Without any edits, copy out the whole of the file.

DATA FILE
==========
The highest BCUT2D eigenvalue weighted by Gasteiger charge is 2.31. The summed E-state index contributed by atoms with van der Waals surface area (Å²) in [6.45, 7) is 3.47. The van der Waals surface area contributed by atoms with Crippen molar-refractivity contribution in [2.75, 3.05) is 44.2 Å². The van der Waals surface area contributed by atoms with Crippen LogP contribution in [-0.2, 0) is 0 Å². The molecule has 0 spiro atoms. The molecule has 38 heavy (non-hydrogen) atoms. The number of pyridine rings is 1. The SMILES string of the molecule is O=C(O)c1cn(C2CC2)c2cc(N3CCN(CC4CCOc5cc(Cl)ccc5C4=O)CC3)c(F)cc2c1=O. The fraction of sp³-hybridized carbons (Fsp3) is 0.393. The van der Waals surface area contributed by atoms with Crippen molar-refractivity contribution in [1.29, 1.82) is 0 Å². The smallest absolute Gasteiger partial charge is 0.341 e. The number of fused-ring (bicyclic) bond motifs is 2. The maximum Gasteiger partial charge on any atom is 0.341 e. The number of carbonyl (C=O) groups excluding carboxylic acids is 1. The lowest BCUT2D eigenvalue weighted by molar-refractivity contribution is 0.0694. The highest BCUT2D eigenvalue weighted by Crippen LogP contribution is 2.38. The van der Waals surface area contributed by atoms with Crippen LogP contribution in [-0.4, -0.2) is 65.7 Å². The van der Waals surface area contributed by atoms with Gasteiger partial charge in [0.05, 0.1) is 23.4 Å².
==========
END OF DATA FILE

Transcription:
The highest BCUT2D eigenvalue weighted by Gasteiger charge is 2.31. The summed E-state index contributed by atoms with van der Waals surface area (Å²) in [6.45, 7) is 3.47. The van der Waals surface area contributed by atoms with Crippen molar-refractivity contribution in [2.75, 3.05) is 44.2 Å². The van der Waals surface area contributed by atoms with Crippen LogP contribution in [-0.2, 0) is 0 Å². The molecule has 0 spiro atoms. The molecule has 38 heavy (non-hydrogen) atoms. The number of pyridine rings is 1. The SMILES string of the molecule is O=C(O)c1cn(C2CC2)c2cc(N3CCN(CC4CCOc5cc(Cl)ccc5C4=O)CC3)c(F)cc2c1=O. The fraction of sp³-hybridized carbons (Fsp3) is 0.393. The van der Waals surface area contributed by atoms with Crippen molar-refractivity contribution in [1.29, 1.82) is 0 Å². The smallest absolute Gasteiger partial charge is 0.341 e. The number of fused-ring (bicyclic) bond motifs is 2. The maximum Gasteiger partial charge on any atom is 0.341 e. The number of carbonyl (C=O) groups excluding carboxylic acids is 1. The lowest BCUT2D eigenvalue weighted by molar-refractivity contribution is 0.0694. The highest BCUT2D eigenvalue weighted by Crippen LogP contribution is 2.38. The van der Waals surface area contributed by atoms with Crippen LogP contribution in [-0.4, -0.2) is 65.7 Å². The van der Waals surface area contributed by atoms with Gasteiger partial charge in [0.05, 0.1) is 23.4 Å².